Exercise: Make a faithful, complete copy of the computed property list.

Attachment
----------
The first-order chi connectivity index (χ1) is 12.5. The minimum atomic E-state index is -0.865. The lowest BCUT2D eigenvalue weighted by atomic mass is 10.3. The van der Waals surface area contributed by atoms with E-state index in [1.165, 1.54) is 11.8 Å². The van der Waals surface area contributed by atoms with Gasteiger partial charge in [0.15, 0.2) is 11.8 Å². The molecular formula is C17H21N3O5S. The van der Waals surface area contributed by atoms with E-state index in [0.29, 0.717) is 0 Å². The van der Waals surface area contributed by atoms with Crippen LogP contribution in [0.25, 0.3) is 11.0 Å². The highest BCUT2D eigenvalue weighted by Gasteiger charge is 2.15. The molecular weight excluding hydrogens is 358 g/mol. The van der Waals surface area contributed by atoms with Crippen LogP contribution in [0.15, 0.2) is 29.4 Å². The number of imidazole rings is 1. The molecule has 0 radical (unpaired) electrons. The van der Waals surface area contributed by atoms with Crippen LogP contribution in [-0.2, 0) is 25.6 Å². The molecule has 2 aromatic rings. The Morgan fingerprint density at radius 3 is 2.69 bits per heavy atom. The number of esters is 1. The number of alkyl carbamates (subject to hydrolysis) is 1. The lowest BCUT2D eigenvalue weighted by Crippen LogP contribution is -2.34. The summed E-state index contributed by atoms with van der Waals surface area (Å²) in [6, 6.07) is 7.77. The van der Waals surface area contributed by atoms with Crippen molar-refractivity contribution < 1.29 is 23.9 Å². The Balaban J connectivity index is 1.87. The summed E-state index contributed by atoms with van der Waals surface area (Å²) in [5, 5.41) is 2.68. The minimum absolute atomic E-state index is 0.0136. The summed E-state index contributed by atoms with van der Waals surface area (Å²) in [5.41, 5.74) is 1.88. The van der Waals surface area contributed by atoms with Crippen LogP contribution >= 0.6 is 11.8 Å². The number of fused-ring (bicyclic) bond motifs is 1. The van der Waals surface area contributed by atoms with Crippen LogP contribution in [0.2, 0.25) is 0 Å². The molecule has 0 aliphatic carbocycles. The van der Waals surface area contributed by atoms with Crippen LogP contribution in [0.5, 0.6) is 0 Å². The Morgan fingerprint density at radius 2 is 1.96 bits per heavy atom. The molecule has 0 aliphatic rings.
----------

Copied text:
The first-order chi connectivity index (χ1) is 12.5. The minimum atomic E-state index is -0.865. The lowest BCUT2D eigenvalue weighted by atomic mass is 10.3. The van der Waals surface area contributed by atoms with E-state index in [1.165, 1.54) is 11.8 Å². The van der Waals surface area contributed by atoms with Gasteiger partial charge in [0.15, 0.2) is 11.8 Å². The molecular formula is C17H21N3O5S. The van der Waals surface area contributed by atoms with E-state index in [0.29, 0.717) is 0 Å². The van der Waals surface area contributed by atoms with Crippen LogP contribution in [0.25, 0.3) is 11.0 Å². The highest BCUT2D eigenvalue weighted by Gasteiger charge is 2.15. The molecular weight excluding hydrogens is 358 g/mol. The van der Waals surface area contributed by atoms with Crippen LogP contribution in [0.15, 0.2) is 29.4 Å². The number of imidazole rings is 1. The molecule has 0 radical (unpaired) electrons. The van der Waals surface area contributed by atoms with Crippen LogP contribution in [-0.2, 0) is 25.6 Å². The molecule has 2 aromatic rings. The Morgan fingerprint density at radius 3 is 2.69 bits per heavy atom. The number of esters is 1. The number of alkyl carbamates (subject to hydrolysis) is 1. The lowest BCUT2D eigenvalue weighted by Crippen LogP contribution is -2.34. The summed E-state index contributed by atoms with van der Waals surface area (Å²) in [6, 6.07) is 7.77. The van der Waals surface area contributed by atoms with Crippen molar-refractivity contribution < 1.29 is 23.9 Å². The Balaban J connectivity index is 1.87. The summed E-state index contributed by atoms with van der Waals surface area (Å²) in [5, 5.41) is 2.68. The minimum absolute atomic E-state index is 0.0136. The summed E-state index contributed by atoms with van der Waals surface area (Å²) in [5.41, 5.74) is 1.88. The van der Waals surface area contributed by atoms with Crippen LogP contribution >= 0.6 is 11.8 Å². The number of fused-ring (bicyclic) bond motifs is 1. The van der Waals surface area contributed by atoms with Crippen LogP contribution in [0.2, 0.25) is 0 Å². The molecule has 0 aliphatic carbocycles. The van der Waals surface area contributed by atoms with Crippen LogP contribution in [0.5, 0.6) is 0 Å². The Morgan fingerprint density at radius 2 is 1.96 bits per heavy atom. The molecule has 0 aliphatic rings.